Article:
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Rocky Mountain Front
Photo courtesy of Rick and Susie Graetz
Wednesday, Feb. 13, 2013
produced daily by Shellie Nelson

Editor's Notes...

West map In the Rockies today, the National Wildlife Federation released a report detailing the effects of climate change on wildlife and calling for action on addressing greenhouse gas emissions.

University of Montana professor Diana Six said recent mountain pine beetle infestations in the Rocky Mountain West, which are 10 times larger than any reported in the past, are a symptom of the warming climate, and UM Regents Professor Steve Running, said coal-fired power is the driver in the worldwide increase in carbon emissions, the driver of climate change.

In Colorado, U.S. Sen. Mark Udall said his concerns about ongoing drought and a more intense wildfire season prompted him to ask the U.S. Forest Service to outfit seven C-130 transport planes to use as air tankers for the upcoming wildfire season.

Moose are on the decline in Grand Teton National Park in Wyoming, due to an increase of wolf-related kills in the northern end of the park, and in Montana, cow moose have been outfitted with radio collars in the Cabinet Mountains near Libby, in the Big Hole and along the Rocky Mountain Front to allow the state to learn more about those populations.

Also in Montana, a bridge-component fabrication business that opened just three years ago is closing in Libby, eliminating 70 jobs in Lincoln County, which already has the highest unemployment rate in the state.

This evening Montana Public Radio will broadcast the latest edition of Mountain West Voices.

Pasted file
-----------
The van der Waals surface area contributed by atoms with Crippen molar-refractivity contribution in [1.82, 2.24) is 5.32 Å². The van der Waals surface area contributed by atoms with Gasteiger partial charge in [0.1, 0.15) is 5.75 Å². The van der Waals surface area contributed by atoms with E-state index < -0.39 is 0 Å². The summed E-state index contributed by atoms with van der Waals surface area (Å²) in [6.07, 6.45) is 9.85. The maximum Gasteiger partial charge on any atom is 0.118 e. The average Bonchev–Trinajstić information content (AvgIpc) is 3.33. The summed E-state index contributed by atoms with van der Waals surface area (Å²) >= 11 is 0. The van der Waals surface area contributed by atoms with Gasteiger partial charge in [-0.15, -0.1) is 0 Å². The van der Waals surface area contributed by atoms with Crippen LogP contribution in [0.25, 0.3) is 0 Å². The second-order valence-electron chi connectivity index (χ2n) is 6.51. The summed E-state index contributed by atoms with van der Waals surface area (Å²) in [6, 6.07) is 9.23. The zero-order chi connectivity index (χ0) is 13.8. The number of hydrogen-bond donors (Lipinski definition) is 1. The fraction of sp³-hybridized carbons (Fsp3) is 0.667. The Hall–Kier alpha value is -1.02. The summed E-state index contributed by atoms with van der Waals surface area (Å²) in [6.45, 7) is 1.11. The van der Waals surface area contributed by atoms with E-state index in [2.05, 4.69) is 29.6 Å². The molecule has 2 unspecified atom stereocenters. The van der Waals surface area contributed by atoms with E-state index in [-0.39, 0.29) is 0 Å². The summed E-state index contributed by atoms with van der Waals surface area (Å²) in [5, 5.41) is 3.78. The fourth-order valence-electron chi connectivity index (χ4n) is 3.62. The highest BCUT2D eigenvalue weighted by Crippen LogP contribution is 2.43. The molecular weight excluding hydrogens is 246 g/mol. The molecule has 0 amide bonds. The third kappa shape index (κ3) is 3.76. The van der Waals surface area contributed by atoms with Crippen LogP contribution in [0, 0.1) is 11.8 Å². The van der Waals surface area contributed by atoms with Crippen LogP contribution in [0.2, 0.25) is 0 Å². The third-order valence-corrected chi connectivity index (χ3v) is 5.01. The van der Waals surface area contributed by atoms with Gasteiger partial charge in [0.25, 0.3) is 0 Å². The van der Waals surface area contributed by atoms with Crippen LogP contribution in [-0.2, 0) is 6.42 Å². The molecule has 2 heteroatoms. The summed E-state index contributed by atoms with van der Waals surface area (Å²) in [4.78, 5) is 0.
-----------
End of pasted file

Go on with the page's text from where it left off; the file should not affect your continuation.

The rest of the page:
Tune in at 8:25 p.m. to hear Clay Scott's conversation with with Bonnie Preikszas of Laurel, Montana about her life as a rural schoolteacher in the 1930's, or if you miss the broadcast, you can always listen online via the Mountain West Voices' website.

Today in Western Perspective, the results of Colorado College's 2013 Conservation in the West poll are in -- and the survey found that a majority of residents in the Rocky Mountain West favor protection of sensitive lands, oppose the selling of public lands, and believe production of renewable energy should be a priority.

Rockies today

U. of Montana professors tout NWF's 'Wildlife in a Warming World'
On Tuesday, University of Montana professors Steve Running and Diana Six, Todd Tanner of Conservation Hawk, and Greater Yellowstone Coalition climate change program director Scott Christensen joined forces to call attention to the National Wildlife Federation's "Wildlife in a Warming World" report.
Great Falls Tribune; Feb. 13

U.S. Sen. Udall hears concerns from local firefighters in Colorado
On Sunday, Colorado U.S. Sen. Mark Udall was in Vail, meeting with local firefighters and police to talk about the upcoming wildfire season, where drought and a lack of federal funding could further complicate firefighting, and Udall said that he was in talks with the Air Force to adapt seven C-130 transport planes to use as makeshift air tankers before the season starts, although one person at the meeting noted that an 800-acre wildfire in southeast Colorado over the weekend indicated that fire season is already here.
Vail Daily; Feb. 13

Wolves take a toll on moose in national park in Wyoming
Researchers from the Wyoming Fish and Game and the U.S. Fish and Wildlife Service found 43 wolf-killed moose in the northern end of Grand Teton National Park in the winters of 2010 and 2011, and early data indicate 13 killed in the winter of 2012.
Jackson Hole News & Guide; Feb. 13

Montana FWP launches moose study in 3 areas of state